By the way: Incorrect footwear can also have the same consequences in the office, it just takes longer. Especially where there is no personal customer contact, company owners should therefore not only enable but encourage employees to wear ergonomic footwear – not just serious-looking models.
Do pickers always have to pick? Not with forward-looking workplace planning. It is extremely unusual for someone to have no contact with sedentary work at all, even among pure pickers.
With a little planning, it could be achieved, for example, that every running warehouse worker can complete a seated task after a certain distance. This could also be easily measured using pedometers. Instead of ten kilometres in seven hours followed by a sedentary hour, the day could thus be better divided for an ergonomic mix of movement – and the strain reduced.
Constant sitting is unhealthy, that is well known and the reason why so many pure office workers drop out of work every year. However, the other extreme is not much better either – standing for long periods of time puts enormous strain on the body, as does any forced posture.
Packing tables should therefore also be height-adjustable. If work is done in shifts, they should be comfortably adjustable (electrically, by crank etc.) so that each employee can adjust the table to his or her needs within seconds.
Furthermore, there should also be seating at these stations. There are very good solutions for this in other sectors in the form of the standing stool. It is not so much a place to sit as a place to lean. Alternatively, rider stools can be used, which have a swivelling seat, but a hemispherical floor support, enabling active “sitting”, which is supportive, but does not completely relieve the body.
By the way: It is very useful to get feedback from the packers in order to establish further improvements. For example, packing station systems or waste bins that can be reached without additional movement.
Electric assistance has been common for many years in the pallet truck, the “ant”. However, it has only become established there because of the often very heavy pallet weights, not because of primary ergonomics.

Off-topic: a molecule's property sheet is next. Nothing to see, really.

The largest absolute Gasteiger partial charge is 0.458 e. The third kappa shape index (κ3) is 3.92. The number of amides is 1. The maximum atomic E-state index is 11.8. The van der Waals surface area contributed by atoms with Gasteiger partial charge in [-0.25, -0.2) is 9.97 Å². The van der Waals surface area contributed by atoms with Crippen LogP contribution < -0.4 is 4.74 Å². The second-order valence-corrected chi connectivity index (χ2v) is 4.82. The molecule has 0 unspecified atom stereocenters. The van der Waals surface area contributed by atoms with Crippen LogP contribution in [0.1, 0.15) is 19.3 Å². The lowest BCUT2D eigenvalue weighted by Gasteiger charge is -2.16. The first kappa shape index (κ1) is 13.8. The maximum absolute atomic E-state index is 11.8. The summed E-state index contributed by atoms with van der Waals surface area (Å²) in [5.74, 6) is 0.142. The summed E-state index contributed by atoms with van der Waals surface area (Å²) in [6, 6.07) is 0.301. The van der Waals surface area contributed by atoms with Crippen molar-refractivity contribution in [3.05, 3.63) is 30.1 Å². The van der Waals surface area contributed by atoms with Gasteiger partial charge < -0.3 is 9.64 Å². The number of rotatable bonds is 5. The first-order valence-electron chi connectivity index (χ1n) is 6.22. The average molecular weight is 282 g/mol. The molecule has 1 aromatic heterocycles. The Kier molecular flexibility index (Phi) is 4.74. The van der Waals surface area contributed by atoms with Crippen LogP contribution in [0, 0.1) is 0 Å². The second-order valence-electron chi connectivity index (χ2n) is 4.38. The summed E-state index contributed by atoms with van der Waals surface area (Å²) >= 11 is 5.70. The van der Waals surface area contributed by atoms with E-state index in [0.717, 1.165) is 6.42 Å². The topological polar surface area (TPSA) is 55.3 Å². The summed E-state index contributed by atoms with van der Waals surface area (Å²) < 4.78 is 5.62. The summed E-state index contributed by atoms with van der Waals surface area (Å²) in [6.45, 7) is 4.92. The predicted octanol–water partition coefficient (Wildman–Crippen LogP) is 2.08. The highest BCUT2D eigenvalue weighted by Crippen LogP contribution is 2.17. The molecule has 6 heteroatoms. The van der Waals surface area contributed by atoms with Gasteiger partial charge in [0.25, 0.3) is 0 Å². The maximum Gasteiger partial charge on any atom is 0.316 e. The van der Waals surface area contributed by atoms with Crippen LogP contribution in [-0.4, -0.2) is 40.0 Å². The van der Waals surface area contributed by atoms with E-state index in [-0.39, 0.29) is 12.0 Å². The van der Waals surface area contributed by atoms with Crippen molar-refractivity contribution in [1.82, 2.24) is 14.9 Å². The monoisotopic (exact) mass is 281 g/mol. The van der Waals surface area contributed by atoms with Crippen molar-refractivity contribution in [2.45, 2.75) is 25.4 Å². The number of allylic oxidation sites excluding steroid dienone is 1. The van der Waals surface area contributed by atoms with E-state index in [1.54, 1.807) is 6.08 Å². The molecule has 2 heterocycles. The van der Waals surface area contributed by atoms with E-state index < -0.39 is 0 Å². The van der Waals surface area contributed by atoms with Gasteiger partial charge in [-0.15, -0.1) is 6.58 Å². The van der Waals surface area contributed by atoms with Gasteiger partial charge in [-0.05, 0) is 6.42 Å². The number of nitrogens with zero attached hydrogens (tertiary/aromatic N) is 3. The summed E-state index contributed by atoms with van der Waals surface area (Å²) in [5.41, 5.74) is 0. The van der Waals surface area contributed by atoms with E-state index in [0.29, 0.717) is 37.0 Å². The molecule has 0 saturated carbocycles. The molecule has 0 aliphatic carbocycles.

Yet this is precisely the focus. Whether it is bending, stretching, lifting or pulling and pushing, there is no movement that is really ergonomic in the long term if it has to be done with muscle power alone; especially if it is repetitive, i.e. constantly repeated.
This means that even if an order picker only has to move relatively light goods (also in terms of total weight) on his platform trolley, the constant pushing and braking is still a burden in total.
Especially because every form of logistical transport is now also offered with electric drives, this should be used more generously. Here, too, the purchase price is quickly offset by reduced downtime and more satisfied, because pain-free, employees.
No area of a logistics operation is quiet. It doesn’t matter whether it’s the ringing of telephones and the clattering of keyboards in the office or the constant background noise in the halls. Although the noise level is rarely so high that it is really harmful to health, other rules apply:
– Hearing protection only has to be worn at work above 80 decibels.
– At 60 decibels, however, long-term hearing damage is already possible.
– At 40 decibels, the ability to concentrate decreases.
It is above all the latter values that can easily be reached in logistics. Is there a remedy? Definitely.
– If it is not possible or desired to accommodate the office staff separately, they should also be encouraged to wear light hearing protection if possible.
– In halls where constant communication is necessary, on the other hand, active hearing protectors are recommended, possibly with integrated communication facilities (radio, for example) where necessary.
The goal should be for employees to hear only what they need to hear for professional communication. Any other noise that is blocked out helps to make the workplace more ergonomic because it reduces the constant exposure to sound, which is both stressful and damaging.